Thieves’ Highway, directed by Jules Dassin with a script by A.I. Bezzerides from his novel, is more than a terrific noir film. It’s a great working class story about the human cost of getting ahead and making a buck. Richard Conte musters out of the service and sets himself up as an independent trucker mainly to seek vengeance on the middleman who crippled his father. Lee J. Cobb plays the heavy in a relaxed but forceful performance, and Valentina Cortese dazzles as the fallen woman falling for Conte. It’s tough stuff, made with a tabloid gusto that the years haven’t dimmed.
Deadline at Dawn, on the other hand, is simply unhinged. That’s to be expected when Harold Clurman, founder of the Group Theater, collaborates with playwright Clifford Odets on a Cornell Woolrich adaptation. You’ve got your standard Woolrich premise: guy comes to after a blackout and thinks he may have killed someone. In this case, the guy is the dumbest sailor in the Navy. He’s so dumb he thinks he’s in the Army. He’s aided by a taxi dancer (the fetching Susan Hayward) and a cabdriver who waxes philosophic at the drop of a hat. Because in New York City at three in the morning, everybody’s happy to help a rube solve a murder he may have committed. Odets’ dialogue is nicely ripe; now I know what Barton Fink might have accomplished if he’d only licked that Wallace Beery wrestling picture. Deadline at Dawn is weird, posturing nonsense. And I loved every minute of it.
Friday, July 06, 2007
Book: Dope, by Sara Gran (2006)
This novel by Sara Gran racked up plenty of accolades last year. I only just got around to reading it. I’m glad I persevered.
Josephine “Joe” Flannigan is a recovering heroin addict in 1950 New York. Just as she’s getting back on her feet, she’s asked to track down a “good girl” who’s fallen into the drug demimonde. Accepting the job means enough money to begin anew. But it also requires her to return to a life she thought she’d left behind.
The book is a smart homage to the noir novels of the era. Perhaps too smart; the structure is so seamless that at times it feels studied, and I was several steps ahead of the outcome. But a journey where you know the destination is still worth taking with the right guide, and Joe fits that bill beautifully.
Dope excels at capturing the way experience recasts the landscape. Joe’s addiction superimposes its own map over the streets of New York: this is where to score, this is where to hide, this is a place to avoid. Travel the streets with any police officer and you’ll soon realize they’re not seeing the same city you are, but a travelogue of crime and misery. Relationships generate their own cartography. First kiss, first time I said “I love you,” last fight.
Regular readers know that I once appeared on a movie game show. Six of us were flown down to Los Angeles on the same flight, and we were instructed not to talk about movies until after the show was taped. Makes sense, right? And seems easy enough.
The six of us get off the plane, and there’s the “Welcome to Los Angeles” sign from countless films. Can’t point it out. We walk past the tile mosaic featured in Point Blank and Jackie Brown. I keep shtum. On the drive to the hotel we pass the Hollywood police station used in the closing scene of Twilight with Paul Newman, and I don’t say a word. (OK, that last one is a little obscure. But it was a movie game show.) Deny me my landmarks and I’m utterly lost, even if I know exactly where I am.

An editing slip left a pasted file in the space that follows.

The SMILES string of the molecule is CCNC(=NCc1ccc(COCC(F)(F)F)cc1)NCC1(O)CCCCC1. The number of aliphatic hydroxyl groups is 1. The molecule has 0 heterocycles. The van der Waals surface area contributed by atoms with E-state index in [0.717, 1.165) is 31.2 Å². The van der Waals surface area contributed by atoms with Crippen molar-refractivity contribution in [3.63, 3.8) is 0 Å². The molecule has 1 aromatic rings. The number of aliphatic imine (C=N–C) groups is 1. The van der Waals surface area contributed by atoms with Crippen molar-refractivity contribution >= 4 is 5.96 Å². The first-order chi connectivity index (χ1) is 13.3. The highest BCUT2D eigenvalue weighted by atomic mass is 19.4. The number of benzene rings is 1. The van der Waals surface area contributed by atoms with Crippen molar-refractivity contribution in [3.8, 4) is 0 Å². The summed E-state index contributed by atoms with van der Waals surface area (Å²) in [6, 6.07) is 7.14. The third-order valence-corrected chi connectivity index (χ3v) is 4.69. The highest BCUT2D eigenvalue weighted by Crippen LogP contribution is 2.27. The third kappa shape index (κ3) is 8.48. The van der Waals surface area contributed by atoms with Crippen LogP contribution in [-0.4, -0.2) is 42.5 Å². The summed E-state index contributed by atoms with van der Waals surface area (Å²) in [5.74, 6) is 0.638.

Netflix and other by-mail video services cause rifts in relationships. And Vanity Fair gets its geek on for The Simpsons. I take issue with their 10 best episodes list, however. That “Evita” parody doesn’t belong there.
Tuesday, July 03, 2007
Miscellaneous: Halfway Home
Six months down, six to go. Let’s run the highlight reel. First, 2007’s movies, listed in the order I saw them.
The Lives of Others. It won the Best Foreign Film Academy Award, so technically it’s a 2006 release. But it’s good enough to mention again.
The Host. A monster movie, Korean style. Which means no character is safe.
The Lookout. Scott Frank’s chilly noir thriller deserved better. A lot better.
Black Book. The class of the year thus far. A relentless narrative engine. The kind of movie people say they don’t make any more.
Hot Fuzz. This will undoubtedly be the 2007 title I watch the most times.
Black Snake Moan. Just caught up with this one on DVD. An old-school exploitation movie packed with sex and soul.
I’ve fallen way behind in reading new books. Once again, I’ll tout Then We Came To The End, by Joshua Ferris.
And I’d be remiss if I didn’t point out that the release of Not Just The Best Of The Larry Sanders Show on DVD leaves the rest of the demi-year’s achievements in the dust.
Miscellaneous: More Than Meets The Eye Links
Before rushing out to see Transformers, let us remember that the toys could get the job done, too. And don’t forget the original movie, with its stirring power anthem. Although if you ask me, Dirk Diggler pwns that song.
Sunday, July 01, 2007
Movies: The June Stuff-I-Didn’t-Get-To Post, Part II
Comedy of Power. A working knowledge of France’s Elf Aquitaine scandal would no doubt deepen appreciation of this Claude Chabrol film. I pretended it was an Enron executive being hounded by a meticulous government investigator (Isabelle Huppert) and made out just fine. Rosemarie particularly appreciated the movie’s depiction of a woman in a position of authority. Getting a new hairstyle to go with your new office does not make you any less of a professional.
Bandidas. This comedy western from Luc Besson is a mess, but I enjoyed it anyway. There’s a scene involving Salma Hayek and Penelope Cruz in showgirl outfits seducing a naked Steve Zahn that gets surprisingly sexy, and a great comic bit with a banjo that belongs in a Warner Brothers cartoon.
Major League. I love movies and I love baseball. So imagine my surprise to realize I’d never seen any of the films in this series. By happenstance, I ending up watching the original and both sequels in a span of ten days. I don’t have anything to say about them, aside from I love Bob Uecker. I just want credit for my accomplishment.